Furthermore, it's easy to fall into a negative cycle when it comes to bad breathing habits. For example, over-breathing can trigger fight/flight mode. This, in turn, results in increased panic, anxiety, and fear, which starts the process all over again by instigating even more over-breathing.


The upsides of balanced breathing


Don't despair, though. Balancing your breath, doing a little 'breathwork,' which really just means bringing your conscious attention onto your breath, can trigger a positive feedback loop.


Simply by consciously prolonging the pause at the end of each breath, you can self-regulate against stress and anxiety, lower your heart rate, and flood your body with rest and digest hormones, which, in turn, slow down and relax the breath.


Balanced, happy, healthy breathing helps:

  • Increase metabolism and digestion

  • Improve posture and stability

  • Relax, lower stress and anxiety

  • Body self-regulation and homeostasis.


How does yoga improve breathing?


Yoga is one of the best ways we've come up with to improve these basic skills – moving, breathing, recognising and focusing on the breath. They're subtle and elusive. The more you practice, the more you realise there is to learn. But it is worth it.


One of the translations of yoga is union. I love how all-encompassing that is. In this context, it can mean the union of the in-breath and out, the union of pressures and volumes, the union of breathing and movement, and the union of the body's internal, unconscious and automatic systems with the external, gaseous cocktail of Mother Earth's atmosphere.


In yoga, breathing techniques are often referred to as ‘pranayama’. Prana means ‘life force’ - and breathing is our main source of life and energy. ‘Yama’ means to control or restrain. So, most pranayama techniques use breath control as a way to move and manipulate this energetic field within the body.


If you're interested in drilling down into specific yogic breathing techniques, take a look at Charley's video tutorial for Ujjayi Breath. Ujjayi, or Ocean breath, is a great technique for heightening breath awareness and developing diaphragmatic breathing.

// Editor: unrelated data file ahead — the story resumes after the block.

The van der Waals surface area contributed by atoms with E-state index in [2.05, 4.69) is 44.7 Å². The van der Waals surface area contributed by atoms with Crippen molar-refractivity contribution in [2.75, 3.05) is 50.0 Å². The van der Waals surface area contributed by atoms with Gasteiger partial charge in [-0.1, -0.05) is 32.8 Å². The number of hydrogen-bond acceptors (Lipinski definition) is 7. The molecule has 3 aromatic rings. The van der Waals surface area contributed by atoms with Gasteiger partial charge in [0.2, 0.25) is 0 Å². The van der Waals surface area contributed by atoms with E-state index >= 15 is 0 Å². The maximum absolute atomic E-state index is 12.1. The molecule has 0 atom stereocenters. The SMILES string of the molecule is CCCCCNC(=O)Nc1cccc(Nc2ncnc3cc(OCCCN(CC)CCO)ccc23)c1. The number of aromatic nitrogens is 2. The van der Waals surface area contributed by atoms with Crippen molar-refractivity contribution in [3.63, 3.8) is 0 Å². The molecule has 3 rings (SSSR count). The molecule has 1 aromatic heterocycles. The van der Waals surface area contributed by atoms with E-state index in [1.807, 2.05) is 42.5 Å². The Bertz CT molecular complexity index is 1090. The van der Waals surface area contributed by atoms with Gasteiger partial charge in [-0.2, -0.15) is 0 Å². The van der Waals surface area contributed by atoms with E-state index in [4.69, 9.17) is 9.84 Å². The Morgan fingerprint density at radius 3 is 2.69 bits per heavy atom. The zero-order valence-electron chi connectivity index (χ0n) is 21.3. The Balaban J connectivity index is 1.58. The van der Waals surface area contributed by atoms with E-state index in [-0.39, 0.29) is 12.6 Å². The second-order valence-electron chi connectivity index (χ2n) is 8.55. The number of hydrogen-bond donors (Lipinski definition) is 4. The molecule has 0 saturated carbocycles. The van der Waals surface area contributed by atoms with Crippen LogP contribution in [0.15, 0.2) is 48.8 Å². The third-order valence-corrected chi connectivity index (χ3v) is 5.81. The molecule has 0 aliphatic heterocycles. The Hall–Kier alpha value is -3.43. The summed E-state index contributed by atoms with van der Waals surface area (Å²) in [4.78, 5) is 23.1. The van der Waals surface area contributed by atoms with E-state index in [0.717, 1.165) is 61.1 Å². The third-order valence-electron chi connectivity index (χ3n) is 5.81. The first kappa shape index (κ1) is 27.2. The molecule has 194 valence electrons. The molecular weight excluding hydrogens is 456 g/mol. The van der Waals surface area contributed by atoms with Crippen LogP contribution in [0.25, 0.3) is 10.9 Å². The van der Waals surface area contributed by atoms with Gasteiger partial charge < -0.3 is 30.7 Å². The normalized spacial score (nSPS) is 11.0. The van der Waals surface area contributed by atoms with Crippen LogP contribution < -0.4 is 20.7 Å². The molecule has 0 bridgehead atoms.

There's also alternate nostril breathing (nadi shodhana), breath of fire (kapalabhati), breath-holding (sama vritti), 3-layer breathing (viloma) and the Wim Hof Method. Some of these practices are very challenging, especially at the beginning.


Pranayama and breath-work often deliberately introduce stress into our system, which has beneficial effects for us if we persist - but when you’re starting out it’s a good idea to take it slow and get some guidance.


What does balanced, happy, healthy breathing actually look like?


It's impossible for me to tell you how to breathe. Everyone's body is different, with different heart rates, pH levels, hormones and everything else that makes up a body and consciousness.


However, there do seem to be some tried and true ways of improving your breath over time. They may look simple, but they can be tough:

  • Nose breathing

  • 'Low and slow' breaths

  • Effortless breathing pattern

Just to reiterate, don't stress over any of this too minutely. As we've seen, stress can cause negative feedback loops which directly affect the quality and quantity of our breathing.


Instead, let's try to learn to trust our body and its relationship with the atmosphere. Let's try to find balance and breathe new life into the world.



 


Epilogue, or what happens if we don't breathe...


If we don't breathe, this happens (major spoiler alert by the way):

(From Jack London's Martin Eden)


“Down, down, he swam till his arms and legs grew tired and hardly moved. He knew that he was deep. The pressure on his ear-drums was a pain, and there was a buzzing in his head. His endurance was faltering, but he compelled his arms and legs to drive him deeper until his will snapped and the air drove from his lungs in a great explosive rush. The bubbles rubbed and bounded like tiny balloons against his cheeks and eyes as they took their upward flight. Then came pain and strangulation. This hurt was not death, was the thought that oscillated through his reeling consciousness. Death did not hurt. It was life, the pangs of life, this awful, suffocating feeling; it was the last blow life could deal him.

His wilful hands and feet began to beat and churn about, spasmodically and feebly. But he had fooled them and the will to live that made them beat and churn. He was too deep down. They could never bring him to the surface. He seemed floating languidly in a sea of dreamy vision. Colors and radiances surrounded him and bathed him and pervaded him. What was that? It seemed a lighthouse; but it was inside his brain—a flashing, bright white light. It flashed swifter and swifter. There was a long rumble of sound, and it seemed to him that he was falling down a vast and interminable stairway. And somewhere at the bottom he fell into darkness. That much he knew. He had fallen into darkness. And at the instant he knew, he ceased to know.”